Obama warns on exports as APEC summit starts

US President Obama called on surplus economies to end reliance on exports for growth, while his Chinese counterpart vowed to rely on domestic demand and gradually reform its currency.

By (Reuters)

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Published: Sat 13 Nov 2010, 8:53 AM

Last updated: Mon 6 Apr 2015, 11:25 AM

The two leaders were speaking a day after a summit in Seoul of the Group of 20 major economies managed only vague commitments to keep a fragile global economic recovery on track.

“One of the important lessons the economic crisis taught us is the limits of depending primarily on American consumers and Asian exports to drive economic growth,” Obama said in a speech to a business leaders’ meeting.

Later, he joined join other leaders — including China and Japan — of the Asia-Pacific Economic Cooperation group for a weekend of talks on policies to ensure balanced growth and the establishment of a vast free trade area in the world’s fastest growing economic region.

“Going forward, no nation should assume that their path to prosperity is simply paved with exports to America,” Obama said on the final leg of a 10-day tour that has also taken him to India, Indonesia and South Korea.

Washington’s relations with Beijing have been strained by US complaints that China’s yuan currency is undervalued, while Beijing has argued the US Federal Reserve’s easy-money policy is aimed at weakening the dollar to boost exports.


Chinese President Hu Jintao said China wanted to expand domestic demand growth and remained committed to reforming its exchange rate “on the basis of retaining initiative, controllability and gradualness”.

Hu told the regional business forum that China “will make vigorous efforts to establish lastingly effective means for expanding domestic demand, especially consumer demand”.

China’s rapid growth has helped shore up the global economy and spur on Asia while the United States and Europe have struggled with high unemployment and financial woes.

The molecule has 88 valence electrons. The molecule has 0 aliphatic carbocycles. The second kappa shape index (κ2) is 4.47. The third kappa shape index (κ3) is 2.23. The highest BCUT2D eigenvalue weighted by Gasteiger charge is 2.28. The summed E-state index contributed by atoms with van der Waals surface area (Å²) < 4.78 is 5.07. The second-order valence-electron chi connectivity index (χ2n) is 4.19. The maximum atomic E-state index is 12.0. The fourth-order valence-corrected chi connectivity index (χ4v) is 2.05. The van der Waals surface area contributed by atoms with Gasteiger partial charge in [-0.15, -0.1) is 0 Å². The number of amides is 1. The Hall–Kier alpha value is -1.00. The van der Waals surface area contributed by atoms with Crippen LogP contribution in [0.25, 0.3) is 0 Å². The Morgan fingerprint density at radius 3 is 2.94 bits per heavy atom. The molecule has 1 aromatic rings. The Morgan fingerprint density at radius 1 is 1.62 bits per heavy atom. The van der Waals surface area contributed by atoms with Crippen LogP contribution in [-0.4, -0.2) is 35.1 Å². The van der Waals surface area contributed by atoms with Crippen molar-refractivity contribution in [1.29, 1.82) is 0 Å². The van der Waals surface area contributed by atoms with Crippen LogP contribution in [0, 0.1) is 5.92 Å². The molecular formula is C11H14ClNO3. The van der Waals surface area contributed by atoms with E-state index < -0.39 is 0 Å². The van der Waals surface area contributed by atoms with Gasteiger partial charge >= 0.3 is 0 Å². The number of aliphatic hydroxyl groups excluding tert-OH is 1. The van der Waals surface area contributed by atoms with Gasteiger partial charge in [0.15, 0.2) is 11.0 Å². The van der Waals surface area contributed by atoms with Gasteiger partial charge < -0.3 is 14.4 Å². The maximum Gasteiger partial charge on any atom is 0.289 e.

“China will continue making encouraging a balanced international balance of payments an important task in ensuring macro-economic stability,” Hu said.

China has been critical of US easy money policies, claiming that Washington could destabilise the global economy and inflate asset bubbles after the US Federal Reserve announced it was going to pump as much as $600 billion into the economy.

Hanging over the summit are acrimonious disputes between host Japan and both China and Russia over neighbouring islands.

Hu barely smiled when he shook hands with Japanese Prime Minister Naoto Kan as he welcomed APEC leaders to a lunch ahead of the start of their summit.

Japan has been pressing for a bilateral meeting between Kan and Hu, but the Chinese side has yet to agree.

Collective growth

Japan is at odds with China over disputed isles in the East China Sea near potentially vast oil and gas reserves.

Tokyo’s relations with Moscow also chilled after Russian President Dmitry Medvedev visited an island claimed by both countries. Medvedev and Kan, however, will hold talks later in the day.

APEC is for the first time championing a collective growth strategy, emphasising balanced and sustainable growth, an elusive goal when the global economy is split between cash-rich exporters and debt-burdened importers.

The leaders will pledge to take steps to create a vast Free Trade Area of the Asia-Pacific (FTAAP) in the region, home to 40 percent of the world’s population and 53 percent of global economic output, by building on existing pacts.

“There are two big themes to this year’s APEC,” Japanese Prime Minister Naoto Kan the business leaders.

“One is ... to further nurture liberalisation and facilitation of trade and investment. It is to take steps towards FTAAP, a free trade area for flows in people, goods and money.

“It is also important for APEC members to share a common thinking so we can deal with new challenges facing global and regional economies and achieve sustainable growth.”

An Asia-Pacific free trade area would link the world’s top economies with some of its fastest-growing ones such as Indonesia, Thailand and Mexico.

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